Chocolate hummus

Chocolate hummus!

Even the best intentioned parents fall into bad habits when it comes to toddlers and food. I swore we would never make M a separate dinner from ours and yet, here we are. I also swore that I would never cave to bedtime snack requests, but…you guessed it.

Look, we have a lot of good habits and we course correct pretty fast when we realize that we’re off track. And we try not to sweat it when things change or don’t work around mealtimes. But f*&$@#ing hell is it frustrating.

While M isn’t a huge snacker between meals, he would happily eat all “snack” food for his meals. For lunch, I’m more okay with packing him a collection of finger foods (hard-boiled egg, veggies and hummus, fruit, mini muffins, etc), but for dinner, it’s hard for me to swallow guacamole and chips as his main course (pun intended).

I mean, he has an entire adolescence to make bad food choices, so we have to get some goodness in while we can, right?

All this to say, we’re struggling with food right now. One strategy we’re implementing is trying to ensure that M’s whole day is rounded out with good stuff so that one bad meal isn’t a big deal.

Chickpeas, dates, maple syrup, unsweetened cocoa powder, vanilla, cinnamon, and salt.
Blend until really smooth for a protein-packed after school snack.

I started making my own chocolate hummus after being introduced to this magical concoction (seriously, how did I not know that chocolate hummus existed until about 2 months ago?) at my book club.

Chocolate hummus: free of gluten, dairy, soy, eggs, nuts, and all animal products. Basically, the perfect after-school snack.

This sweet dip is mostly chickpeas, which have a ton of protein and fiber, plus some natural sweeteners and a couple of spices. It takes about 15 minutes to make and most of that time is spent waiting for water to boil. This snack is also free of nuts, gluten, dairy, soy, eggs, and any animal products.


A couple of notes:
- Soak 4 dates, though you may not need them all. This dip tends to get sweeter as it sits in the fridge, so be careful about adding all four dates up front.
- If the dip doesn’t taste sweet enough after two dates, try adding another pinch of salt. The salt really brings out the sweetness and the chocolate, so you may not need additional sweetener.

Chick peas, dates, maple syrup, unsweetened cocoa powder, vanilla, cinnamon, and salt.

Chocolate hummus

1 can chick peas, rinsed and drained |
¼ cup cocoa powder
½ cup maple syrup
2-4 dates, soaked in boiling water for 5-10 minutes
1/8 tsp cinnamon
¼ tsp salt, plus more to taste
½ tsp vanilla extract

Boil some water and pour over 4 dates. Let sit for 5-10 minutes.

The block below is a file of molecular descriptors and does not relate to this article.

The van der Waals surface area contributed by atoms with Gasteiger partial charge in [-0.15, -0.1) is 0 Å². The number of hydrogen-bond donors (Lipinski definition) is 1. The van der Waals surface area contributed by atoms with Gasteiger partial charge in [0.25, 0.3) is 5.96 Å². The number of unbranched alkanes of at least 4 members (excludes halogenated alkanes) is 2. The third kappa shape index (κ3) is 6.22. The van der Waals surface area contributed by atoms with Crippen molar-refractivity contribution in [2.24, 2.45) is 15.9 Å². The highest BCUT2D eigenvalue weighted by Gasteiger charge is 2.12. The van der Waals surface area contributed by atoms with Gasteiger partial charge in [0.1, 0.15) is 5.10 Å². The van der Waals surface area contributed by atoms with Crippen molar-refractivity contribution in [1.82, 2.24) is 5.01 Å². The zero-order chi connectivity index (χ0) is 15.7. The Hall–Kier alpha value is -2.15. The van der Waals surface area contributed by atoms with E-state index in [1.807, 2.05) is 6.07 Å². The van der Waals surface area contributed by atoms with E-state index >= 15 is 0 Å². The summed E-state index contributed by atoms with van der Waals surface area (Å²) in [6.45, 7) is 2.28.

Meanwhile, rinse your chickpeas and pour them onto a paper towel. Dry them lightly. Add to a food processor.

Measure the other ingredients and add to the food processor. When the dates are soft, add them to the other ingredients and blend until very smooth, about 5 minutes. Serve.

Yield: 1.5 cups or about 14.5 ounces


Chocolate hummus!

Possibly the perfect lunchbox treat or after-school snack.

Purple kale pesto


This recipe is really just an excuse to make tomato hearts. Because TOMATO HEARTS! (See the easy peasy tutorial below.)

As always, scroll to the next photo to skip the life update coming at you: I've been with my mom in the hospital for the past few days, hence the long pause in posting. I'll spare you the details, but it was pretty brutal for my mom and will continue to be a rough course of treatment in the coming weeks and months. 

Seeing someone I love be so sick brings out competing urges in me. On the one hand, I want to be optimistic and wait to freak out until we see what happens in the next few weeks. On the other hand, I want to mentally prepare for the worst, or, as I usually do, talk about/worry about "the worst" as though somehow saying it out loud or thinking about it constantly will keep it at bay. Like the Scheherazade of cancer.

Anyway, as always, I can only control what I can control. I'll try my best to carry on and eat well and get veggies into my child and not let him watch all the television though I mostly want to curl into a ball and stare at the wall.


This pesto is so vibrant and delicious. And purple feels on brand for Valentine's day, no?

Though I'm always in favor of shortcuts in recipes and against dirtying unnecessary dishes, you really must blanch the kale before making this sauce. But I sometimes go straight from the pot to the food processor (shaking off the excess water in the process) and skip the post-blanch ice bath that is supposed to stop things from overcooking. I find that the blending does the trick and a little excess water doesn't hurt the mixture either.


This guy is Whole 30 compliant but adding in some Parmesan wouldn't hurt one bit. This is also a great way to get vegetables into your child since they're blended into the sauce. I find that the purple color is fascinating to small people and some of it comes out in the blanching water, turning it a gorgeous shade of lavender, which is also compelling to the wee ones. If nuts are a no-go for your kids' lunchboxes, try swapping in tiger nuts (they're not actually nuts) or pumpkin seeds for the cashews.


Here's a quick tutorial for the tomatoes:

A couple of tips: Look for tomatoes that are longer than they are round and cut them on the diagonal, but toward the middle, leaving a little bulb on each end. When you've cut the tomato in half, flip the right side over so that the two fat parts and the skinny tips meet. Stick a toothpick or skewer through the middle like an arrow. Done.